Tesla shares soar after Elon Musk floats plan to take company private | México News Network

Tesla shares soar after Elon Musk floats plan to take company private

If Tesla were taken private at $420 per share, it would be one of the largest such transactions in history

By Redacción MNN Wednesday, August 8, 2018 comments

Elon Musk announced on Tuesday that he is considering taking Tesla private using a series of provocative tweets, a suspension (and resumption) of trading in the company’s shares, reports of a significant Saudi investment, a surge in stock price, and an evocative, Musk-tinged appeal to the Tesla faithful: “The future is very bright and we’ll keep fighting to achieve our mission.”


The tweet appeared to be triggered by a report in the Financial Times that Saudi Arabia has built up a stake in Tesla worth up to $2.9bn.

Mr. Musk said de-listing from the stock exchange meant Tesla would no longer be pressured into making short-term decisions to appease investors.

While Twitter was an unconventional way to make the announcement, the US market regulator, the Securities and Exchange Commission, allows firms to use social media outlets like Facebook and Twitter in this way provided investors have been told which social media outlets will be used.

However, it was unclear whether Mr. Musk had done this. Both the SEC and Nasdaq failed to respond to requests for comment.

Mr. Musk said however that investors backed the plan which requires a shareholder vote.

He said shareholders would be offered $420 per share – around a fifth higher than the current price.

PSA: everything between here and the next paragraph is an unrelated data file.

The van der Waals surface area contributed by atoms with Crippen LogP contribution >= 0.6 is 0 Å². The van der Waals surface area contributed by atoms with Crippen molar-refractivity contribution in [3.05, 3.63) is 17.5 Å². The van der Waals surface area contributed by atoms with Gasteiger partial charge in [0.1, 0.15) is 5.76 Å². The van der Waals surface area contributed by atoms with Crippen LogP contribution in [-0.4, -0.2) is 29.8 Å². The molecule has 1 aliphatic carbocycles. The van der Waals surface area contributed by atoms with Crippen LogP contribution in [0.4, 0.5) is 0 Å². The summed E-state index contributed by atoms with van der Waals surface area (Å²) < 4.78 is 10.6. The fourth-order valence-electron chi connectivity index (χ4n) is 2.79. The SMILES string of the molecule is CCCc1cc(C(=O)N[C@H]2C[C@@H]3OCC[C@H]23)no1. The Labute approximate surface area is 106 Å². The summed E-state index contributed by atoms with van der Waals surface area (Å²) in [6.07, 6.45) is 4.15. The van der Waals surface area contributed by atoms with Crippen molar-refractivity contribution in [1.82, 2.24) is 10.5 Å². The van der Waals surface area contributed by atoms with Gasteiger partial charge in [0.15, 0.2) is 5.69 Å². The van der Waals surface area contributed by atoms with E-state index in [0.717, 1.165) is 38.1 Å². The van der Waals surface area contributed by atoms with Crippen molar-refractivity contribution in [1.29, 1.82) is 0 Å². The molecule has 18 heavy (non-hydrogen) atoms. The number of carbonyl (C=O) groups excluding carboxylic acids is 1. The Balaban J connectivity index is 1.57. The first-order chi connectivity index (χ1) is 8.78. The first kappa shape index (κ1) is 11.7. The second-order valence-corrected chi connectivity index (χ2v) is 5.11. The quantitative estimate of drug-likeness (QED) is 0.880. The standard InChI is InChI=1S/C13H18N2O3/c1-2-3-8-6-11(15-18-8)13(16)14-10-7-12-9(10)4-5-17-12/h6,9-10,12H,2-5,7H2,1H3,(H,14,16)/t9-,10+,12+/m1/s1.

Tesla shares ended the day 11% higher at almost $380 per share – close to their all-time high.

Trading in the shares was initially suspended after Mr. Musk’s tweets – pending a more formal announcement.

Mr. Musk, who owns almost 20% of the company, said he hoped the move would shield the firm from distracting swings in the share price and the pressure to meet quarterly financial targets.

He also said he wanted to end “negative propaganda” from short sellers, investors who bet on the shares of a firm going down.

“Basically, I’m trying to accomplish an outcome where Tesla can operate at its best, free from as much distraction and short-term thinking as possible,” he wrote.

Mr. Musk has discussed the drawbacks of being a public company before. But his tweets stirred confusion initially, given his history of informal use of the social media service.

If Tesla were taken private at $420 per share, it would be one of the largest such transactions in history – a deal worth more than $80bn, including the firm’s debt.

Mr. Musk’s plan would allow investors to choose to retain their holdings. He planned to hold onto his shares and hoped to continue as chief executive, he added.